Hong Kong scientists make potential HIV treatment breakthrough
Researchers discover antibody that could help to prevent a potentially deadly gut infection in HIV patients
University of Hong Kong scientists have discovered an antibody that could treat gut inflammation in HIV patients – a common condition for sufferers that can prove fatal.
By blocking the pathway that leads to acute gut inflammation, the antibody can also delay the virus from weakening the immune system and prevent sufferers from contracting Aids.
But HKU researchers said the treatment, which has so far only been tested on mice, would require further study before being used on HIV-infected patients.
“This study solves the mystery of an inflammatory mechanism during the acute HIV infection,” said professor Chen Zhiwei, director of the Aids Institute and microbiology professor at HKU.
“It also anticipates to develop the antibody as a new immunotherapy to fight against Aids and other inflammation-related disease.”
The findings were recently published in international journal Nature Microbiology.
HKU microbiologist Dr Allen Cheung Ka-loon explained that the team had made a breakthrough discovery on identifying a molecule that likely accounts for acute gut inflammation in HIV-infected patients.
By understanding the immune pathway, the team generated an antibody that blocks the function of the molecule and reduces HIV load in the gut.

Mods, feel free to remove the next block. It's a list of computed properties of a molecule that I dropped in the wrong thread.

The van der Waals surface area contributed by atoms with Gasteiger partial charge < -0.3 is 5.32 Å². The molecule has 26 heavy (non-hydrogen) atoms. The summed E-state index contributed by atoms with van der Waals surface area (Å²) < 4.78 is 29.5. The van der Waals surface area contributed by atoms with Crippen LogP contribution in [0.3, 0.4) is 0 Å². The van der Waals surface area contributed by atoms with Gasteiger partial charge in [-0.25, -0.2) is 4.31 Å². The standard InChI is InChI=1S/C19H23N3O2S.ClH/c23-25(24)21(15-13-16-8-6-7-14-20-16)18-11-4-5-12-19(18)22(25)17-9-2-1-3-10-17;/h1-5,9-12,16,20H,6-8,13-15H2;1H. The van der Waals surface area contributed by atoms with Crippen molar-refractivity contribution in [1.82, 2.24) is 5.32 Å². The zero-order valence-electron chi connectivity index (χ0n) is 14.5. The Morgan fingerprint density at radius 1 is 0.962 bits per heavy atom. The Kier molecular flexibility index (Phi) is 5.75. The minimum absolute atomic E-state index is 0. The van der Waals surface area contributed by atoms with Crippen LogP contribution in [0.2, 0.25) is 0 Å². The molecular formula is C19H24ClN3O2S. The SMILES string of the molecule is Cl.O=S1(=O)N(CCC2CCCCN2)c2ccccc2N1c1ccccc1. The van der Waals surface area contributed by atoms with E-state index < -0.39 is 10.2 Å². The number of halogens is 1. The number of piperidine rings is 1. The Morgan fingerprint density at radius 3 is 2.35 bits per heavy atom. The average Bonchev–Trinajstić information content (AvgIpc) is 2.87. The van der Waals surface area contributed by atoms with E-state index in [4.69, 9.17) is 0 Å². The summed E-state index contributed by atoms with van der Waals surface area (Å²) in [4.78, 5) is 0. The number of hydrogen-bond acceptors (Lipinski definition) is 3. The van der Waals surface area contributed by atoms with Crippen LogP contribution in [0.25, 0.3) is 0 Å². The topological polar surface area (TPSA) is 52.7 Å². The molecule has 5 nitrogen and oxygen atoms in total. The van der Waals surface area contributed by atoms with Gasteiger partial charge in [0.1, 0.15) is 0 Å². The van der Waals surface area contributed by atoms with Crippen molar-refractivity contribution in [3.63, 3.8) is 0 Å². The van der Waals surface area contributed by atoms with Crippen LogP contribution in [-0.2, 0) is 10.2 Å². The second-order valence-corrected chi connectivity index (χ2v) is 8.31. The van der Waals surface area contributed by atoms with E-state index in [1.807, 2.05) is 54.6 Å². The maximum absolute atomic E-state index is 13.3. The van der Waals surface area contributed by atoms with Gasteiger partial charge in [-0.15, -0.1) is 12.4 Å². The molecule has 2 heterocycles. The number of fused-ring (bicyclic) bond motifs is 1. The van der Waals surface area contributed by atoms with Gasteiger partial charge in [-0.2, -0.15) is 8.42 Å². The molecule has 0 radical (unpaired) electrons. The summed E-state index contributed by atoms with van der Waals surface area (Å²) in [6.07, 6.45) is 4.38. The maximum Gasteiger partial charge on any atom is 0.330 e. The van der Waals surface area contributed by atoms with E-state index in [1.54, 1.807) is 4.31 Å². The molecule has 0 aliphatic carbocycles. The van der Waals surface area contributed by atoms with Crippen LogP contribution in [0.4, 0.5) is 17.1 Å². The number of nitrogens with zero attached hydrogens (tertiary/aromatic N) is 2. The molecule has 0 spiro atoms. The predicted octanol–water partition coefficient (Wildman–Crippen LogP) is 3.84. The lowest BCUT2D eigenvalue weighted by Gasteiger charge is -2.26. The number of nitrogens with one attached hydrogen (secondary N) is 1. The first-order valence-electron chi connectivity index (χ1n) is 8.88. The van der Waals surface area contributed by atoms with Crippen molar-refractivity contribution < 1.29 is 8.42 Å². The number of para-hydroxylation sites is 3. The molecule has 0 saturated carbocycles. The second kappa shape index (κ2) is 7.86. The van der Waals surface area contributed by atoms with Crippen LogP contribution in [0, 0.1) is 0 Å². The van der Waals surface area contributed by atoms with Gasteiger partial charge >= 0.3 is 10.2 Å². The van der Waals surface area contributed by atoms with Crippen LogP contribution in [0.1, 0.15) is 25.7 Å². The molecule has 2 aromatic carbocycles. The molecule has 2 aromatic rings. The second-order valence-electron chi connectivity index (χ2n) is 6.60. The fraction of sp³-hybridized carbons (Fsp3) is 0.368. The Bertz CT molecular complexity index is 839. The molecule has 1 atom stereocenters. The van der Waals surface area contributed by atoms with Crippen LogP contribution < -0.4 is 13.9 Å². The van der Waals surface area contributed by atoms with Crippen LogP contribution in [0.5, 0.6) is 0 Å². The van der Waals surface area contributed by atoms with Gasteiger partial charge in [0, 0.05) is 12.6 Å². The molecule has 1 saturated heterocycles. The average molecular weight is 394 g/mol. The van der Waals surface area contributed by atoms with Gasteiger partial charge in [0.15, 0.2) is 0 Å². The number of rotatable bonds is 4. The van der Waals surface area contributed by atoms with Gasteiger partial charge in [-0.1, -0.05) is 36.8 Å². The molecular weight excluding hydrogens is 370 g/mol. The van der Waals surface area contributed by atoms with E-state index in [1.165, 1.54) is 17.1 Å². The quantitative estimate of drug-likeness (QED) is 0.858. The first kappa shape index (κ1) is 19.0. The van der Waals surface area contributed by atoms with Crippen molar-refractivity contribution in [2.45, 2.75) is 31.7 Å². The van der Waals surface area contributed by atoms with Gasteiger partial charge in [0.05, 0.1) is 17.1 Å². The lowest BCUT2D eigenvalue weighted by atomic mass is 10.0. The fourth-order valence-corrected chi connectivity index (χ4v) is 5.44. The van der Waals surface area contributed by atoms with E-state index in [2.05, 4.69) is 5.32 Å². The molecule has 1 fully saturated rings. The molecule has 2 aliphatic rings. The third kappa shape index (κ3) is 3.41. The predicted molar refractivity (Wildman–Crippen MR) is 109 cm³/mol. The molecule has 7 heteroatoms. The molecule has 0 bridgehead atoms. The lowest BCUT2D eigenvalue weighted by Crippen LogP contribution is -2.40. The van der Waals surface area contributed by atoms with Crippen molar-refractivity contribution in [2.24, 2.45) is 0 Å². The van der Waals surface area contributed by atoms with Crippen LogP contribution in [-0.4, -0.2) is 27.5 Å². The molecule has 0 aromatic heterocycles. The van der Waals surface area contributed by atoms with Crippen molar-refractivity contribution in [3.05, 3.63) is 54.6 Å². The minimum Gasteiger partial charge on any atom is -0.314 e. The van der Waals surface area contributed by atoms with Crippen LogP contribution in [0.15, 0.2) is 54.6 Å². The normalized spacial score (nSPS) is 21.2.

Cheung explained the antibody has been tested on 15 mice injected with human cells and has proven that it can markedly reduce the inflammation in their small intestines.
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The inflammation usually fuels the HIV infection in the gut and stops patients from being treated by antiviral therapy, and leads to mucosal damage of the body.
“We believe this pathway is important for other inflammatory disease not limited to HIV, and hope to develop the antibody as a new immunotherapy to benefit patients quickly,” Chen said.
There were around 8,612 HIV patients in Hong Kong as of March this year, and of them more than 80 per cent were men, infected through sexual contact.
The research team hopes to further extend their studies to other associated inflammatory diseases, such as influenza infection, colitis and cancer.